Team on top: Last season was the 11th time in the past 12 years that Cornell captured at least a share of the Ivy League championship. The Big Red have the personnel to make another strong run at a title. They return eight starters, including their entire attack of seniors Matt Donovan (35 goals and 23 assists) and Dan Lintner (47, 5) and junior John Edmonds (24, 9). The key will be finding a capable faceoff specialist to replace Doug Tesoriero, who is the school's career leader in faceoff wins (667) and ground balls (362).
Team on the rise: Harvard's regular-season title in 2014 (shared with Cornell) was only the program's fourth overall and first since 1990. But the Crimson don't appear to be in any hurry to leave as they welcome back seven starters. The entire attack of juniors Devin Dwyer (12, 35), Will Walker (35, 4) and Deke Burns (18, 6) will anchor a rising offense, and the defense will be anchored by three starters in junior defensemen Stephen Jahelka and Robert Duvnjak and senior goalkeeper Jake Gambitsky.
Team on the decline: Yale has earned berths in two of the last three NCAA tournaments, but a third trip in four years seems unlikely. The Bulldogs graduated four starters, including attackman Brandon Mangan (top 10 in school history in career points, goals and assists) and faceoff specialist Dylan Levings (second in career win percentage). The hope is that a defense that was tied for 11th in Division I after allowing just 8.6 goals per game will settle the team until the offense finds its footing.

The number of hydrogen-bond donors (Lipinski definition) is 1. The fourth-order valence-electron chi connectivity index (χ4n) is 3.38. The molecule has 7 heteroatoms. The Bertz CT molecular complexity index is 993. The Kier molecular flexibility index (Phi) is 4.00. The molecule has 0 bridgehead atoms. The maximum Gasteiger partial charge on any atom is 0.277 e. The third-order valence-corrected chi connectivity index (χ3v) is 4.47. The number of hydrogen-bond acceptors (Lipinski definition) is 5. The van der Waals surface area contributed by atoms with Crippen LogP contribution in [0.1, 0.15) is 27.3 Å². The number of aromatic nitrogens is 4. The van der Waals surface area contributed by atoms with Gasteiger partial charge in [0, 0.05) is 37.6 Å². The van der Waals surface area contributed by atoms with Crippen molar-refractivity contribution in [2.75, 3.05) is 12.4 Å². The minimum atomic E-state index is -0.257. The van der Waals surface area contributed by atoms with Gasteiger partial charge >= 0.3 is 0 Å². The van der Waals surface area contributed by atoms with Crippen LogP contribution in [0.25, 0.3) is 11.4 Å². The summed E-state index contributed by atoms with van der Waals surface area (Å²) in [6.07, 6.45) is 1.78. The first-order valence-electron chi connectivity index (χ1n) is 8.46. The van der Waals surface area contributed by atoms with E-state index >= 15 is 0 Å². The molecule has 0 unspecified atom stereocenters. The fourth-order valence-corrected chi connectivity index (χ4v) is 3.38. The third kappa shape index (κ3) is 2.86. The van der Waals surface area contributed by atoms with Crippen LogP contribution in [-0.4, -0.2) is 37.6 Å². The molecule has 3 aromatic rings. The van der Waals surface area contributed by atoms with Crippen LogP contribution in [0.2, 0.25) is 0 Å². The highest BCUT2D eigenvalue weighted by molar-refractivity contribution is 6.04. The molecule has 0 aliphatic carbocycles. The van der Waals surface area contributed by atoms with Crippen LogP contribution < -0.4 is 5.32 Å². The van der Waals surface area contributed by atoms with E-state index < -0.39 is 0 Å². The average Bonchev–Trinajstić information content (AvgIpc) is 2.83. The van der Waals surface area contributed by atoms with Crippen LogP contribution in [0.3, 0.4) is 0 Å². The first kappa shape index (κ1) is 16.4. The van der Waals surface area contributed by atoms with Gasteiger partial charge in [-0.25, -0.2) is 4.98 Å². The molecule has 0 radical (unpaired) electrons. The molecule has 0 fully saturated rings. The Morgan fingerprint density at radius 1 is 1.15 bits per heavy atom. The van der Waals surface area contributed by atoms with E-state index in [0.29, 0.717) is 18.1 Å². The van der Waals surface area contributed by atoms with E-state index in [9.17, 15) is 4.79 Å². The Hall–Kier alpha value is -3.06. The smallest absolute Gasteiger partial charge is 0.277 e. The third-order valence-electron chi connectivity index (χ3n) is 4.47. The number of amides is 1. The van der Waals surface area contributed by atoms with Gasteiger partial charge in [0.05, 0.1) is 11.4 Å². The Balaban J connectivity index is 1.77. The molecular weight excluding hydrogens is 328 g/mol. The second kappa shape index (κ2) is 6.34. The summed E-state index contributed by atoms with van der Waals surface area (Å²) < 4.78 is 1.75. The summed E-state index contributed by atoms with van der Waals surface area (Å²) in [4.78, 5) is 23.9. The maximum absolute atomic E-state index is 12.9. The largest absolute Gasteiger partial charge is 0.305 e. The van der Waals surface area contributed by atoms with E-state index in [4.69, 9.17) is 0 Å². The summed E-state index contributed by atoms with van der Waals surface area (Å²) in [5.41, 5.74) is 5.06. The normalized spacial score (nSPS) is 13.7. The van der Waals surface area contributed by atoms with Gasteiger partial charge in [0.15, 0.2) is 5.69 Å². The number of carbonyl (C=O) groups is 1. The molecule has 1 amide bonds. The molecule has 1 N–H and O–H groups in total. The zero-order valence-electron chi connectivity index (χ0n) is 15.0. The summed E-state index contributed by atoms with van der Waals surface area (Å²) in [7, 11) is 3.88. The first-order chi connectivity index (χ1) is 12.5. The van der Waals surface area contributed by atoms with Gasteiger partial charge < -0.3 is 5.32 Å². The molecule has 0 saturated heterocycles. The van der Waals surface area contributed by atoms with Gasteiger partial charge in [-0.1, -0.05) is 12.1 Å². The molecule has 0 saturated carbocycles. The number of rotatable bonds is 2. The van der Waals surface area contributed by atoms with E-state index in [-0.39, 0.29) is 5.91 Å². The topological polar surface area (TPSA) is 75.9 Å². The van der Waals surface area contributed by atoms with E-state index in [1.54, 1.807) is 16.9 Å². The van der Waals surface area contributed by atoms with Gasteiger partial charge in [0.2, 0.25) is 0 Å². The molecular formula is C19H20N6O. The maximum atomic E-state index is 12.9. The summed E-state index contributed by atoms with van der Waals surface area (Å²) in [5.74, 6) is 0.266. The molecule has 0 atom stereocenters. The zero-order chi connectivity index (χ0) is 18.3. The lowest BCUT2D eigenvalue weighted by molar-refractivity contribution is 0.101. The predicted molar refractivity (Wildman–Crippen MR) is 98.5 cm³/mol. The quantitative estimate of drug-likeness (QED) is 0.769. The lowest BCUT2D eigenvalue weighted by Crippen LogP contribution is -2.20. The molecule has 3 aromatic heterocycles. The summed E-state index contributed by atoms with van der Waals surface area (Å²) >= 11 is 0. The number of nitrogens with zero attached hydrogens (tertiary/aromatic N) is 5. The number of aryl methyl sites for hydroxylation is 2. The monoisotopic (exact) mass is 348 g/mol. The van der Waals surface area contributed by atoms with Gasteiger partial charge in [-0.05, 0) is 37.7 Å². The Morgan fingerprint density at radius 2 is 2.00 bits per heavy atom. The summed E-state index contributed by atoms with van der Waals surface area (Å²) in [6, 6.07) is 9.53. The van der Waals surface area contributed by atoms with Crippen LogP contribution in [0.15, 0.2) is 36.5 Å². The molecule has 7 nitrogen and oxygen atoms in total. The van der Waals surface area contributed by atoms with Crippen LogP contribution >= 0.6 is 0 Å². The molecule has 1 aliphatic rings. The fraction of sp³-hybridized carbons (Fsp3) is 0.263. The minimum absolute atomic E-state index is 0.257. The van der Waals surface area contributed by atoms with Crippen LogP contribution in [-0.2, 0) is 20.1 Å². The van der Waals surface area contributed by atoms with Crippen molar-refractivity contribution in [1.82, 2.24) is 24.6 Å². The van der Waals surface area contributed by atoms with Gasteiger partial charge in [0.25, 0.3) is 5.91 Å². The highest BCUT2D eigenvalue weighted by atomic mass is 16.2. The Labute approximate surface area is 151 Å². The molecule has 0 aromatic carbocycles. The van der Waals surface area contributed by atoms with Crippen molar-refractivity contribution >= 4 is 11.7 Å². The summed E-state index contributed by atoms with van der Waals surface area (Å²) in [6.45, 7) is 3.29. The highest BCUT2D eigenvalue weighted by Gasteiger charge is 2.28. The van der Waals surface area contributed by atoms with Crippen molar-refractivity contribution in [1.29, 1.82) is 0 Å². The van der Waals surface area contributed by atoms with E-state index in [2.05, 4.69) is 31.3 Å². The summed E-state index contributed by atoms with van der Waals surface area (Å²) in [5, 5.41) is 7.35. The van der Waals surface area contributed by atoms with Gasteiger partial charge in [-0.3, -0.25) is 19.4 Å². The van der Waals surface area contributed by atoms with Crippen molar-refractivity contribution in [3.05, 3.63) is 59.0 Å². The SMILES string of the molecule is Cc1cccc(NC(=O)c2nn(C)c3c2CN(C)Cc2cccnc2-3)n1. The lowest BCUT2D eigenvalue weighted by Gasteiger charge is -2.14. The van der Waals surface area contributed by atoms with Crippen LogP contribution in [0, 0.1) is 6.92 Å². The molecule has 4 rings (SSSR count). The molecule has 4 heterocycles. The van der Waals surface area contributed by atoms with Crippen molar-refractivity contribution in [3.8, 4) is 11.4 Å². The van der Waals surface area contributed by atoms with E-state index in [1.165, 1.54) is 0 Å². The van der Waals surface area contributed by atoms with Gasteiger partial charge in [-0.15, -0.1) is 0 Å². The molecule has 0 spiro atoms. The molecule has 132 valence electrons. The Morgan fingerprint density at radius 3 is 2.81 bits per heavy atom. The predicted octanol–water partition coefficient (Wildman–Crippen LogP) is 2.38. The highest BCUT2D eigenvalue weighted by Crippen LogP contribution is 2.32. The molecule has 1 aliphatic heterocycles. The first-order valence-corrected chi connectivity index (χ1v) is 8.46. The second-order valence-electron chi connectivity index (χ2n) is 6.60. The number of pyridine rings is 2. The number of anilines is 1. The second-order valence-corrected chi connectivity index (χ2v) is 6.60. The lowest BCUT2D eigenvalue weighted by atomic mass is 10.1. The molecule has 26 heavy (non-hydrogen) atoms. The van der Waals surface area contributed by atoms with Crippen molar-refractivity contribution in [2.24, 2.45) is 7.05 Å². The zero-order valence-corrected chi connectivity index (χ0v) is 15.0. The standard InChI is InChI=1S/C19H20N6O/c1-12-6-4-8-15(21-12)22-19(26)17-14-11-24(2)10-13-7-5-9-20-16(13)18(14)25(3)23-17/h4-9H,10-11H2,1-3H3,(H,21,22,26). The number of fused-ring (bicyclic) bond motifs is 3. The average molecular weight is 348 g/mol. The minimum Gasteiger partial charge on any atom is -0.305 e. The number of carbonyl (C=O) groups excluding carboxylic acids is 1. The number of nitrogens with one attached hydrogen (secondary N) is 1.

Prime-time player: Princeton midfielder Tom Schreiber was a Tewaaraton Award finalist in 2013 and 2014, but Cornell midfielder Connor Buczek was the Ivy League Player of the Year. Some thought Buczek deserved to be a finalist over Schreiber. Nonetheless, the senior was the catalyst for the Big Red last spring and with 47 points on 30 goals and 17 assists, he became the 14th midfielder in program history to compile 100 points in a career.
Underrated player: While Buczek ran the offensive side of the field for Cornell, the team leaned on goalkeeper Christian Knight to anchor the defense. The Baltimore resident and Boys' Latin graduate responded by ranking 29th in the nation in goals-against average (9.98) and 20th in save percentage (.542). Those numbers were good enough to convince the league to name Knight as the Rookie of the Year. Now a sophomore, Knight will be expected to backstop the Big Red again this spring.
Note: In the originial blog, I wrote that 2014 was only the second time in the past 12 years that Cornell had not clinched at least a share of the Ivy League championship. That is incorrect as the Big Red shared the regular-season crown with Harvard. Thanks to Julie Greco of Cornell for pointing out the error.